This is what Jesus came to earth to do: to come to be a mediator — an intercessor — between us and God.  He came to lay His life down as a “bridge” to span the gap between sinful man and Holy God.  We see that most poignantly in His death on the cross, and we see it again in His “High Priestly Prayer” of John 17, and Hebrews 7:25 says He continues that ministry in Heaven, as “He always lives to make intercession for (us).”

So the more we become like Jesus (which is God’s goal for our lives) the more we will become like Him in this area of intercession.  Just like Jesus, we will come to God on behalf of people who need Him, spiritually, physically, or in whatever way, and lift them up to Him in prayer.

The great people of God in scripture were intercessors:

— In Exodus 32-33, Moses interceded for the people of Israel after they had sinned with the golden calf.

— The Apostle Paul was a great intercessor. As we have studied before, he was continually praying for individuals and churches. His intercession even went to the point of saying in Romans 9:3 that he could wish to be accursed in order to bring about the salvation of his brethren the Jews.

The prophet Samuel was another great intercessor. And his commitment to intercession is famously recorded in his response to the people of Israel in I Samuel 12:23, when they asked him to keep on praying for them, even though they had wrongly asked for a king: “Moreover, as for me, far be it from me to sin against the LORD by ceasing to pray for you.”  What a great commitment he had to intercede for the people. He said, not only will I DO it; he said I would consider it to be a great sin if I did NOT do it.

Many of us as God’s people need to pick up Samuel’s verse, and make it OUR commitment as intercessors.  Let’s memorize this verse, and more importantly, EXEMPLIFY it in our prayers.  Let us be consistent, and faithful, and fervent in our intercessions for others.

And there are varied ways we can organize this in our own personal prayer times.  I usually pray every day for some of the “front burner” requests I have going, and then I have a number of ongoing prayer requests that I split up, doing some different ones each day of the week, like I do with my “Kingdom” prayers, because there are so many.  For example, I pray for extended family on Mondays, those with physical and material needs on Wednesdays, elected officials and authorities on Fridays, and so on.  You certainly don’t have to do it like I do; you can do it however God leads you.  But in SOME fashion, make sure that you are consistently lifting up the needs of others: “Give US this day, OUR daily bread.”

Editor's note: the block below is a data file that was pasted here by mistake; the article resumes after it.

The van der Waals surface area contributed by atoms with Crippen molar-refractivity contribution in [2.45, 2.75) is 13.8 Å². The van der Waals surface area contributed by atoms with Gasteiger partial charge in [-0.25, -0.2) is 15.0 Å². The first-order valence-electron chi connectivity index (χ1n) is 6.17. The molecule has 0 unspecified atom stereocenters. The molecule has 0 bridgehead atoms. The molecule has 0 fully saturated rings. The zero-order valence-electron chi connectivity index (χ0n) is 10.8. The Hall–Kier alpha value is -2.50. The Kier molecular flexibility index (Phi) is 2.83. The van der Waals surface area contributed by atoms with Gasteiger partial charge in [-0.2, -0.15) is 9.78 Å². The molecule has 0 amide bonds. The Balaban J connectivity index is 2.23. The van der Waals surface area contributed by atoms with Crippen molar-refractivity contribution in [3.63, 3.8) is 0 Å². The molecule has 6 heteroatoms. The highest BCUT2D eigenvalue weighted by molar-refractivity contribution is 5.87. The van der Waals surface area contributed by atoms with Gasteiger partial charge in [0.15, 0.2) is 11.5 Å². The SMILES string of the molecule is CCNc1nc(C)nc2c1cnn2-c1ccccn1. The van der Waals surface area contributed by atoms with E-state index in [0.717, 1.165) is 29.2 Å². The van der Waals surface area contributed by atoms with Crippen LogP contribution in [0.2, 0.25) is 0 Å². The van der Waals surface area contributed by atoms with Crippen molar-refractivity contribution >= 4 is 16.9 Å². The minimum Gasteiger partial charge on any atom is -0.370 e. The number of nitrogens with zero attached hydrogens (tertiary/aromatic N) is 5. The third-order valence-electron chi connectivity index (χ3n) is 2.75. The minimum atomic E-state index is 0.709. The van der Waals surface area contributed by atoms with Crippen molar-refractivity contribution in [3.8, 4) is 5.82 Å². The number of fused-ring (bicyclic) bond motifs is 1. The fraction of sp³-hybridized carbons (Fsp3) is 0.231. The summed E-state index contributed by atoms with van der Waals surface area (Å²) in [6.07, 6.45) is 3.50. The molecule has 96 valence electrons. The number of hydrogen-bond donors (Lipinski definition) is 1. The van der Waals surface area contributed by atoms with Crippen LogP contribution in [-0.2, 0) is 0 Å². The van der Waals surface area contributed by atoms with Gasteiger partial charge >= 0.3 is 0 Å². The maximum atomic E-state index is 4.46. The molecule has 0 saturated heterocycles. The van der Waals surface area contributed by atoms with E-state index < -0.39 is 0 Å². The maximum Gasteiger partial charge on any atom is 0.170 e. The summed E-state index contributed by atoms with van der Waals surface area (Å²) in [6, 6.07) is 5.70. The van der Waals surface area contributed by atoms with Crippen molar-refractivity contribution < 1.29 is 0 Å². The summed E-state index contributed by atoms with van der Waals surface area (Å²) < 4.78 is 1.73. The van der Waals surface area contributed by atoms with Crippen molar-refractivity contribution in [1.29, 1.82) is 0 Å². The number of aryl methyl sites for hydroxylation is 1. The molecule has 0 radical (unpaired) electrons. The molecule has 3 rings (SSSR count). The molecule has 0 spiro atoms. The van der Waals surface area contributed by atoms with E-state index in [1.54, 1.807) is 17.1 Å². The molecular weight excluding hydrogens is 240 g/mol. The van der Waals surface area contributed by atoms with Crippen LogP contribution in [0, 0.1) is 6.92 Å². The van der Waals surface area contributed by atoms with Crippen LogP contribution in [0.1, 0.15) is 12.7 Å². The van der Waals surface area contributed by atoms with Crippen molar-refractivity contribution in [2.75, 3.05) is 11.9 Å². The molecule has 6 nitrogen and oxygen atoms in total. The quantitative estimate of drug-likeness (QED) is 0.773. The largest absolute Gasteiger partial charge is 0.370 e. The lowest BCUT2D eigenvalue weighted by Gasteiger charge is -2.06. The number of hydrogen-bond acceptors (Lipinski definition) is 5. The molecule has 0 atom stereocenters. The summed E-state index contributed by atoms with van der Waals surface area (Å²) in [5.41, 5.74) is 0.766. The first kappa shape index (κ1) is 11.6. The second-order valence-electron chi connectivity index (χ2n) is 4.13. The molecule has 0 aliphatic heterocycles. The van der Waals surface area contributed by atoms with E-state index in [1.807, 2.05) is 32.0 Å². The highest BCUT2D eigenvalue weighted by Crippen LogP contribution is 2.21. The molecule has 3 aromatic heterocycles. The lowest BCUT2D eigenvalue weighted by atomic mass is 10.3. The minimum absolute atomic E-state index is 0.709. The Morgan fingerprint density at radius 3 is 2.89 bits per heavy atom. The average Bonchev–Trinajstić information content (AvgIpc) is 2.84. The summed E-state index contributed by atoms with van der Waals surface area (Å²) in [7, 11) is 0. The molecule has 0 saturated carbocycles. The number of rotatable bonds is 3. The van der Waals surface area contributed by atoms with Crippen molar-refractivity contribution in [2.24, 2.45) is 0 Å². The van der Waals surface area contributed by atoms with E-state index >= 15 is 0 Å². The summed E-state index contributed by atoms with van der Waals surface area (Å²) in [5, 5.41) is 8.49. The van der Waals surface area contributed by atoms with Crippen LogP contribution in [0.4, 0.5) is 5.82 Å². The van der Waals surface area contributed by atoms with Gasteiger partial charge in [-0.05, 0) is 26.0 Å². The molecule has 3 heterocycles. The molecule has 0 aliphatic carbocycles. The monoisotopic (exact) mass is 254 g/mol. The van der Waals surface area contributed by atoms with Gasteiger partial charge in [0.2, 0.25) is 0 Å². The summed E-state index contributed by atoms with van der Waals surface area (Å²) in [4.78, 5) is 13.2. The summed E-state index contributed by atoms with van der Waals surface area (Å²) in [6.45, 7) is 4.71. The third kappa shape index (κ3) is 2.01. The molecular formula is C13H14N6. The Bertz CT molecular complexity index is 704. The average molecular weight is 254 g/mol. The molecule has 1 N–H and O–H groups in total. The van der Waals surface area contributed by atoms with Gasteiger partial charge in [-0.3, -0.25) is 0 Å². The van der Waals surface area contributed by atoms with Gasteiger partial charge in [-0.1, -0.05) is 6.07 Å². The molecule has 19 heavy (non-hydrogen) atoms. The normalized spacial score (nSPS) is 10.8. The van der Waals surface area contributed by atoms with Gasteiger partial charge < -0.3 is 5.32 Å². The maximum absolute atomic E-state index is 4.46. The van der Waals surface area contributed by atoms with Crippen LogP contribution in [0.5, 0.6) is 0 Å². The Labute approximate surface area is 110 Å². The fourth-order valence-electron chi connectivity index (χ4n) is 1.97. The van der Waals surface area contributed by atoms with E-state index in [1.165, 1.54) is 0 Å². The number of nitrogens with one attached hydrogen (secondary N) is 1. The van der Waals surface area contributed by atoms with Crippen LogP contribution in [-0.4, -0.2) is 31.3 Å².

I pray that God will raise up dozens and scores of the members of this church to be intercessors for the needs of others like Jesus taught us in the Model Prayer.  May we learn to follow the model in this prayer; may we follow the example of Jesus as an intercessor; and may we ourselves embody the commitment of the prophet Samuel, and say to those on OUR prayer lists: “May it never be that I should sin against the LORD by ceasing to pray for you”!  Let us be found faithful every day, fulfilling the 4th request of the Model Prayer by praying, “Give us this day our daily bread” — and interceding for others.

We want to spend some time tonight putting this into practice as well.  We are going to pray through an outline of the Model Prayer together as we have been, and when we come to the requests section, you can pray for the requests that have been handed out — AND as always, the front of the worship center will be open for whoever wants to pray for a special request, or you can come and have someone pray with you.

PRAYER TIME:

PRAISE:
— scripture:  Psalm 86

–song: “In Christ Alone”

— thanksgiving

KINGDOM:  pray for Sunday’s service, and for a missions request: God’s Kingdom to spread in Nepal

GOD’S WILL:

REQUESTS:
— pray for a special request you have; for the one you were given tonight; and you can come forward to pray and/or have someone join you in prayer.

— ALSO:  Rhodes’ grandbaby being delivered tonight;  Bradley Kirkley kidney stones;  (Continue to pray for Roy & Greta Waters, & Eddie & Suzanne Wright  AND OTHERS)

CONFESSION:

SPIRITUAL PROTECTION:

About Shawn Thomas

My blog, shawnethomas.com, provides brief devotions from own personal daily Bible reading, as well as some of my sermons, book reviews, and family life experiences.